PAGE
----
Are We There For Them?

October 21, 2016

Judy Dabler

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Judy Dabler

One of my first counselees taught me something I will never forget.

In our initial appointment, seminary student (in his mid-twenties) said with intensity: “Don’t ask me questions about how I feel or what I think. I just want to know what I am supposed to do, and no one will tell me. Can we skip the counseling questions and get to the part where you teach me what I need to know to make it in life and ministry?”

This student cried out for mentoring and all that comes with it—encouragement, support, and accountability. Unlike Moses, whose mentor and father-in-law pursued him to provide guidance (Exodus 18), this young man set out to find his own mentor. Desperate, he turned to counseling, willing to pay for what Scripture suggests should be a natural part of the Christian life. Paul, committed to mentoring, lived as an example among those he taught and trained, calling them to practice what they observed in him: “Follow my example, as I follow the example of Christ” (1 Cor. 11:1).

Having helped educate and train biblical counselors for nearly twenty years, I know that this searching seminary student is not alone. The emerging pastors, counselors, and missionaries in our midst desperately need the presence and involvement of those who have served before them. Are we there for them?

They Need Both Knowledge & Skills

Every year at Thanksgiving, my husband makes the comment “Bring the yellow tape. This is a crime scene.” He cannot carve a turkey. No one trained him. I grew up watching my father carve a turkey with great fanfare: two minutes of obligatory knife sharpening, angling the fork just so as the breast meat was cleanly removed from the bone, creating perfect slices arranged beautifully on a platter, removing drumsticks and wings with a quick flick of the joints, and somehow slicing that hard to reach thigh meat into glistening dark medallions that laid in stark contrast to the juicy white meat. I just assumed my husband would know the skill. The truth is, almost no one I know can carve a turkey like my father, which illustrates a key point: Some knowledge has to be passed down from person to person, or the skill is lost.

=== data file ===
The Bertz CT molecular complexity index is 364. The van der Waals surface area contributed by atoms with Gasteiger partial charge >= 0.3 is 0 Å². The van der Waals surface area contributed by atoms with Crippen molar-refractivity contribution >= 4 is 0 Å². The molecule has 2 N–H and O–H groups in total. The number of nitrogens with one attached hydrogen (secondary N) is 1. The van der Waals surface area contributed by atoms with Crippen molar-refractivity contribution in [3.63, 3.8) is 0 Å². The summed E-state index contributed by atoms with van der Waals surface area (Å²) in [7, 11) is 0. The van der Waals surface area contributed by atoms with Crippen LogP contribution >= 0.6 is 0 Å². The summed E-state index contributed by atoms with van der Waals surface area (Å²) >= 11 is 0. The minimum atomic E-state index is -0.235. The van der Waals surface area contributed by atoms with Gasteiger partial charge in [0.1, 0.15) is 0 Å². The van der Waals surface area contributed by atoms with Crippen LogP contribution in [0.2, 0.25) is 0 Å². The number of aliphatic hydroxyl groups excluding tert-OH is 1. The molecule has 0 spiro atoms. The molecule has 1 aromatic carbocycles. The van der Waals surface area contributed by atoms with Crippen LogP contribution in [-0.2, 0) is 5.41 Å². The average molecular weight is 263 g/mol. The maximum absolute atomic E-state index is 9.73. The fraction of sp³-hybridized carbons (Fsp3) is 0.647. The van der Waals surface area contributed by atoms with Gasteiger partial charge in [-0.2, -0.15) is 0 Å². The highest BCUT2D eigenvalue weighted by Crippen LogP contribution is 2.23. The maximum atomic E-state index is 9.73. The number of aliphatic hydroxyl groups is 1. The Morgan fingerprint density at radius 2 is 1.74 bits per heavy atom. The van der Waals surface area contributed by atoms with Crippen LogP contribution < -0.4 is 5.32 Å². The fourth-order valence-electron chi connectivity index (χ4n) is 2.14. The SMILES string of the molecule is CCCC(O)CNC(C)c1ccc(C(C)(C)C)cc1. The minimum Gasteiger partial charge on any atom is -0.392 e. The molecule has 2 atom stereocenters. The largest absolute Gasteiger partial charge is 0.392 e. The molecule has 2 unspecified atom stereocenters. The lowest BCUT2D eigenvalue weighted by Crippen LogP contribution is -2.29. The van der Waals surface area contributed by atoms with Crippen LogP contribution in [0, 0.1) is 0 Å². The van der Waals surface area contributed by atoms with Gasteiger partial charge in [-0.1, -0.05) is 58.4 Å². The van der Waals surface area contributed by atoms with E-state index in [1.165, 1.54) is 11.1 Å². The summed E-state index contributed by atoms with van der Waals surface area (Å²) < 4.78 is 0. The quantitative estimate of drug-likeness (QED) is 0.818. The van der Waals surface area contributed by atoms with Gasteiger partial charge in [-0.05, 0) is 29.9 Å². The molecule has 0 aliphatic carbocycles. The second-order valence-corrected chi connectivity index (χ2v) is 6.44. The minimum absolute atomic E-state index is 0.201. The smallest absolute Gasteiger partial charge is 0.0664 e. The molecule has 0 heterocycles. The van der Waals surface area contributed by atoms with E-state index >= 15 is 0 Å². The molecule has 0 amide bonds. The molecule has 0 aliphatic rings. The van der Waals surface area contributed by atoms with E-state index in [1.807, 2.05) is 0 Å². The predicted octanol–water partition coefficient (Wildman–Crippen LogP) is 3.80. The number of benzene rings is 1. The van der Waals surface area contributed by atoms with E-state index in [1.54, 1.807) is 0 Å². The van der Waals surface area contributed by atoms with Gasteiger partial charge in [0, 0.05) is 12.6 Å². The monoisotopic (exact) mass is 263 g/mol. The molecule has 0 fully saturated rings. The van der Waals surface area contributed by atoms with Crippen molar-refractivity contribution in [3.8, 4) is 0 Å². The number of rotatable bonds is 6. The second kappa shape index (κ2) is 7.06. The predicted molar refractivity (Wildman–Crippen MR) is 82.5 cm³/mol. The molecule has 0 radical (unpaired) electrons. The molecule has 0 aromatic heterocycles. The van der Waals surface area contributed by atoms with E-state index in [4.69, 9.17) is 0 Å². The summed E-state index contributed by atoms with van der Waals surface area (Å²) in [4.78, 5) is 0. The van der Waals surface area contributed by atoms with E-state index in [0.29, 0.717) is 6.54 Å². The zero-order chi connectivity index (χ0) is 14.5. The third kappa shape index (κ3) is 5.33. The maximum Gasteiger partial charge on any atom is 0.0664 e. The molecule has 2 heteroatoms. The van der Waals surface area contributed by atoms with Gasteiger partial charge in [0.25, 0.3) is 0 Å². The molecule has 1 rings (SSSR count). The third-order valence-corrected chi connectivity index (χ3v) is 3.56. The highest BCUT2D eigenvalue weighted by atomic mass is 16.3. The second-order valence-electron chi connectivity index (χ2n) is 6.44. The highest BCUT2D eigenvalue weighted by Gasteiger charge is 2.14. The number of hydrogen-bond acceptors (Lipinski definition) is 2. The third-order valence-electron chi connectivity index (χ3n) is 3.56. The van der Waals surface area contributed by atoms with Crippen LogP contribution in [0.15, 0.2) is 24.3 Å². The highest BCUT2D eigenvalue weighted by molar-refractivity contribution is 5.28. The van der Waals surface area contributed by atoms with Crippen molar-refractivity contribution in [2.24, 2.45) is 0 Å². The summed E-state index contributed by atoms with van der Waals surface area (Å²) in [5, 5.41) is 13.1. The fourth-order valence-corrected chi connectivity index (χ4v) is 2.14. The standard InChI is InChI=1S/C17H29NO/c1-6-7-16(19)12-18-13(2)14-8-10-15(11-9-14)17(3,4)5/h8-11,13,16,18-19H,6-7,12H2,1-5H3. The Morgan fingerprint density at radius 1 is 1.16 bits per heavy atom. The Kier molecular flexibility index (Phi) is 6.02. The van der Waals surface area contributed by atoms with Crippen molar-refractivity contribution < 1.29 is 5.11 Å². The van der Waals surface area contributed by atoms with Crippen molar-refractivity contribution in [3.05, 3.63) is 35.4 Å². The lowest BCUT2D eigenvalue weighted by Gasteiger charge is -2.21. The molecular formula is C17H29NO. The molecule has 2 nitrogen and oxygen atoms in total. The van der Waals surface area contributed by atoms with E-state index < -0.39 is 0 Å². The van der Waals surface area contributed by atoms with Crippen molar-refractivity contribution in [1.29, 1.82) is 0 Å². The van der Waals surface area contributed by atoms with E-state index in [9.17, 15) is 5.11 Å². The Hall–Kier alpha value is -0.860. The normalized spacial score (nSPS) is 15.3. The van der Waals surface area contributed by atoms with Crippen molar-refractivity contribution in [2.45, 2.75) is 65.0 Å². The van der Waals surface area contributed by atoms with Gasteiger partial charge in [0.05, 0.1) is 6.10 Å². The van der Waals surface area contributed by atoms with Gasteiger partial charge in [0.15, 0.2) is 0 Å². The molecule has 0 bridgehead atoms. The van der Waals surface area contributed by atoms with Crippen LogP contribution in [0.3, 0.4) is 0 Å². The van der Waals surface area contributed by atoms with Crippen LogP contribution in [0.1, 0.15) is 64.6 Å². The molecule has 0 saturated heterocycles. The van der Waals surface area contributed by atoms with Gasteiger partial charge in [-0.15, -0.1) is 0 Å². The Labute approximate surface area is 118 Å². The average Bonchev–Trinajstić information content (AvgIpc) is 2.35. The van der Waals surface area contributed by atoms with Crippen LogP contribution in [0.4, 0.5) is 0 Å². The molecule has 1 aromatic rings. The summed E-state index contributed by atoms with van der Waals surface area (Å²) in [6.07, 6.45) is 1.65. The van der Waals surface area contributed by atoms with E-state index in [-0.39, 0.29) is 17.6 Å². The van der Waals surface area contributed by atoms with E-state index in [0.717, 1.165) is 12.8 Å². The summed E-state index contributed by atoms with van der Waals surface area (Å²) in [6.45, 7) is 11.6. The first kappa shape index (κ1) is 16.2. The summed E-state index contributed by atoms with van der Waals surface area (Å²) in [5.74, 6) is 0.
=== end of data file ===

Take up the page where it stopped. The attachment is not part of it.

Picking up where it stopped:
Biblical counselors are educated through self-study, graduate-level academic programs, and certification programs. Education and training are not the same thing. Watching a turkey skillfully carved alerted me to the reality that some ways are better than others; that’s education. Education, however, does not equate with skill-development. I am no better a turkey carver than my husband.  In the same way, counselor education programs prepare an individual to begin a lifetime of learning, but do not necessarily provide all the needed skills. Education by itself is not sufficient to produce competent, skilled, and effective biblical counselors.

New counselors are keenly aware that they need additional training. The best training occurs at the side of a master.  Master counselors who take “apprentice” counselors under their wings are rewarded by their efforts, bless the hungry trainee, and contribute to helping a hurting world. Are we there for them?

They Know That They Don’t Know